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Microsoft Security Bulletin - Flaw in SMB Signing Could Enable Group Policy to be Modified (MS02-070)
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- ----------------------------------------------------------------------
Title:      Flaw in SMB Signing Could Enable Group Policy to be 
            Modified (309376)
Date:       11 December 2002 
Software:   Windows 2000, Windows XP
Impact:     Modify group policy 
Max Risk:   Moderate 
Bulletin:   MS02-070

Microsoft encourages customers to review the Security Bulletins at: 
http://www.microsoft.com/technet/security/bulletin/MS02-070.asp
http://www.microsoft.com/security/security_bulletins/ms02-070.asp. 
- ----------------------------------------------------------------------

Issue:
======
Server Message Block (SMB) is a protocol natively supported by all
versions of Windows. Although nominally a file-sharing 
protocol, it is used for other purposes as well, the most important
of which is disseminating group policy information from 
domain controllers to newly logged on systems. Beginning with Windows
2000, it is possible to improve the integrity of SMB 
sessions by digitally signing all packets in a session. Windows 2000
and Windows XP can be configured to always sign, never 
sign, or sign only if the other party requires it. 

A flaw in the implementation of SMB Signing in Windows 2000 and
Windows XP could enable an attacker to silently downgrade the 
SMB Signing settings on an affected system. To do this, the attacker
would need access to the session negotiation data as it 
was exchanged between a client and server, and would need to modify
the data in a way that exploits the flaw. This would 
cause either or both systems to send unsigned data regardless of the
signing policy the administrator had set. After having 
downgraded the signing setting, the attacker could continue to
monitor the session and change data within it; the lack of 
signing would prevent the communicants from detecting the changes. 

Although this vulnerability could be exploited to expose any SMB
session to tampering, the most serious case would involve 
changing group policy information as it was being disseminated from a
Windows 2000 domain controller to a newly logged-on 
network client. By doing this, the attacker could take actions such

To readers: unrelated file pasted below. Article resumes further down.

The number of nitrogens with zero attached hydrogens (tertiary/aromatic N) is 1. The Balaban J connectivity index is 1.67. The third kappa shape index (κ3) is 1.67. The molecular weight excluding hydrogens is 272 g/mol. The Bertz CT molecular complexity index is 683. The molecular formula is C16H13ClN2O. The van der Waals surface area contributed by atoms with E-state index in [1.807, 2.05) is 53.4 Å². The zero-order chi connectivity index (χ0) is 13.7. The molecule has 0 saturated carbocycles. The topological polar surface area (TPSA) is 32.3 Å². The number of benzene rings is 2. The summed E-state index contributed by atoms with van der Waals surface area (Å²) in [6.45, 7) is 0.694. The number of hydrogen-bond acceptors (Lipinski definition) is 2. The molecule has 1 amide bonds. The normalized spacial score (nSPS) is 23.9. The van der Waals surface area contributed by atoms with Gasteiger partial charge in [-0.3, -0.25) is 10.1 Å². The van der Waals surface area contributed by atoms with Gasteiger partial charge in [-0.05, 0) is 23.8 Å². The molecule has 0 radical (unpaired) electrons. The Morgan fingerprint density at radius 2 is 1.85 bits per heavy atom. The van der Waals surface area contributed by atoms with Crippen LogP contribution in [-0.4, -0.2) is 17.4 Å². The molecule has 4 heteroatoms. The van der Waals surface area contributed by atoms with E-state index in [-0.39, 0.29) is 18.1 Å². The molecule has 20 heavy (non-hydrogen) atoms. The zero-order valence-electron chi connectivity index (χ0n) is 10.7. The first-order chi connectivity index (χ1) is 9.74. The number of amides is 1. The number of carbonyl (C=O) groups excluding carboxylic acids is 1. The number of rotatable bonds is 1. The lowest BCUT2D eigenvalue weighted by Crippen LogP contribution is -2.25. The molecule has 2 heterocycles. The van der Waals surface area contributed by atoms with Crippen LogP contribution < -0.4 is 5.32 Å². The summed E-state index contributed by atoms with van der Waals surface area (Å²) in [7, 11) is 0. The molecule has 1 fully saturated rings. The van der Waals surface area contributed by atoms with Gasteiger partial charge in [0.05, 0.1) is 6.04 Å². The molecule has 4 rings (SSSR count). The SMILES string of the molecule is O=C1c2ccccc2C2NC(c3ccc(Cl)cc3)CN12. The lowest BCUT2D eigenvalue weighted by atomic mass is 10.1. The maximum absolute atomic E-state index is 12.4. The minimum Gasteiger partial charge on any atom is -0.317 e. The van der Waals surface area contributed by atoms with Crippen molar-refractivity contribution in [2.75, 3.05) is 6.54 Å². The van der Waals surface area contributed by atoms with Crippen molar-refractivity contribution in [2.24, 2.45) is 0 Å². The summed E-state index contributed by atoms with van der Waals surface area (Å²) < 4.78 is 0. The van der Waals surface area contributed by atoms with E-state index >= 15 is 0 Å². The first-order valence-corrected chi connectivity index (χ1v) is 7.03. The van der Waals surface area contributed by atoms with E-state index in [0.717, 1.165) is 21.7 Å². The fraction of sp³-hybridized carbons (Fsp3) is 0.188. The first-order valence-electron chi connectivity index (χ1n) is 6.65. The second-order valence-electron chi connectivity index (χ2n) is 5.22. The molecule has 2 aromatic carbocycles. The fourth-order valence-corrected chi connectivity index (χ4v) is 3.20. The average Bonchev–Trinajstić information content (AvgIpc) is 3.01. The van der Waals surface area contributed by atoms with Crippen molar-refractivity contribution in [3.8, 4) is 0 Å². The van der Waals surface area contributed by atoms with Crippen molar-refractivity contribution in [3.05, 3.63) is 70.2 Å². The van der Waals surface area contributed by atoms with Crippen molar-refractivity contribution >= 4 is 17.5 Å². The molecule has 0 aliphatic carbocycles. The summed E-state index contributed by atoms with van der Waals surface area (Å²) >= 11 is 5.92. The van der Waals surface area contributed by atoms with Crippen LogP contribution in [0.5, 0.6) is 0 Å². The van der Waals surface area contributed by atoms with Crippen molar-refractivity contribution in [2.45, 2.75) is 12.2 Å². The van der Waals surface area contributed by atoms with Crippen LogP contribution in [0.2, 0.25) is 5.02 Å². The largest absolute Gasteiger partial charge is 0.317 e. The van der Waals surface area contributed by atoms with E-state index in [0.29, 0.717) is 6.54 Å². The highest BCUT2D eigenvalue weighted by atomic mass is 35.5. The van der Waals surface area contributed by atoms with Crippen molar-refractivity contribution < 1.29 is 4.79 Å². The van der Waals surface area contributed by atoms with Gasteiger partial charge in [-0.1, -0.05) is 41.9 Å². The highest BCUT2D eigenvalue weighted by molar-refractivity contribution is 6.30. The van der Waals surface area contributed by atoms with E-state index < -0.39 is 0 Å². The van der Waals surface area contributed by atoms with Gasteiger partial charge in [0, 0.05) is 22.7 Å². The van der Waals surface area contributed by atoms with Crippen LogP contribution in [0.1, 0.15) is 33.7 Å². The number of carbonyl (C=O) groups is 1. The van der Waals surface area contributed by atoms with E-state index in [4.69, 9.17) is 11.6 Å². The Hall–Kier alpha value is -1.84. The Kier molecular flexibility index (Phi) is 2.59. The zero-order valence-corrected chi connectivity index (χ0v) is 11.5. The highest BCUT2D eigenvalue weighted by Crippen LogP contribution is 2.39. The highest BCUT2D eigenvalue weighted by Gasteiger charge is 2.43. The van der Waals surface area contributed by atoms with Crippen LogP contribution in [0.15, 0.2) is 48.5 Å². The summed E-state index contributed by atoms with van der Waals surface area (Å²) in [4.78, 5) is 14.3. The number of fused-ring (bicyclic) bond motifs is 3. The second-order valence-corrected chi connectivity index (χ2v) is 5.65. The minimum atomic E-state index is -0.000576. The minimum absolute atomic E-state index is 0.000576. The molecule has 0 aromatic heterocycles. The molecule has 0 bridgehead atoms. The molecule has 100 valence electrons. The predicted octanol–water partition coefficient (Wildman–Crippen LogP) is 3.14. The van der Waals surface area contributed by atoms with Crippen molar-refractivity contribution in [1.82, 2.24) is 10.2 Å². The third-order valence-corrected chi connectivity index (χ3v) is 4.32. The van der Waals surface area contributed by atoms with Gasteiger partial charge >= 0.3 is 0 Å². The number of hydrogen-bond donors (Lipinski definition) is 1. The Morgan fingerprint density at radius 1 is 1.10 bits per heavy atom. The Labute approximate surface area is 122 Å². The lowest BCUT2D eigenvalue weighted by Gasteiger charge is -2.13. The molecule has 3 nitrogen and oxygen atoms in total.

as adding users to the local Administrators group or 
installing and running code of his or her choice on the system.

Mitigating Factors:
====================
 - A fix for this issue is already included in Windows
   XP Service Pack 1. 
 - Exploiting the vulnerability would require the attacker
   to have significant network access already. In most 
   cases, the attacker would need to be located on the
   same network segment as one of the two participants
   in the SMB session. 
 - The attacker would need to exploit the vulnerability
   separately for each SMB session he or she wanted to
   interfere with. 
 - The vulnerability would not enable the attacker to
   change group policy on the domain controller, only
   to change it as it flowed to the client. 
 - SMB Signing is disabled by default on Windows 2000
   and Windows XP because of the performance penalty
   it exacts. On networks where SMB Signing has not been
   enabled, the vulnerability would pose no additional
   risk - because SMB data would already be vulnerable
   to modification.

Risk Rating:
============
 - Windows 2000: Moderate 
 - Windows XP: Low 
 - Windows XP Service Pack 1: None

Patch Availability:
===================
 - A patch is available to fix this vulnerability. Please read the 
   Security Bulletin at
   http://www.microsoft.com/technet/security/bulletin/ms02-070.asp
   for information on obtaining this patch.

- ---------------------------------------------------------------------

THE INFORMATION PROVIDED IN THE MICROSOFT KNOWLEDGE BASE IS 
PROVIDED "AS IS" WITHOUT WARRANTY OF ANY KIND. MICROSOFT DISCLAIMS
ALL WARRANTIES, EITHER EXPRESS OR IMPLIED, INCLUDING THE 
WARRANTIES OF MERCHANTABILITY AND FITNESS FOR A PARTICULAR PURPOSE.
IN NO EVENT SHALL MICROSOFT CORPORATION OR ITS SUPPLIERS 
BE LIABLE FOR ANY DAMAGES WHATSOEVER INCLUDING DIRECT, INDIRECT,
INCIDENTAL, CONSEQUENTIAL, LOSS OF BUSINESS PROFITS OR 
SPECIAL DAMAGES, EVEN IF MICROSOFT CORPORATION OR ITS SUPPLIERS HAVE
BEEN ADVISED OF THE POSSIBILITY OF SUCH DAMAGES. SOME 
STATES DO NOT ALLOW THE EXCLUSION OR LIMITATION OF LIABILITY FOR
CONSEQUENTIAL OR INCIDENTAL DAMAGES SO THE FOREGOING 
LIMITATION MAY NOT APPLY.

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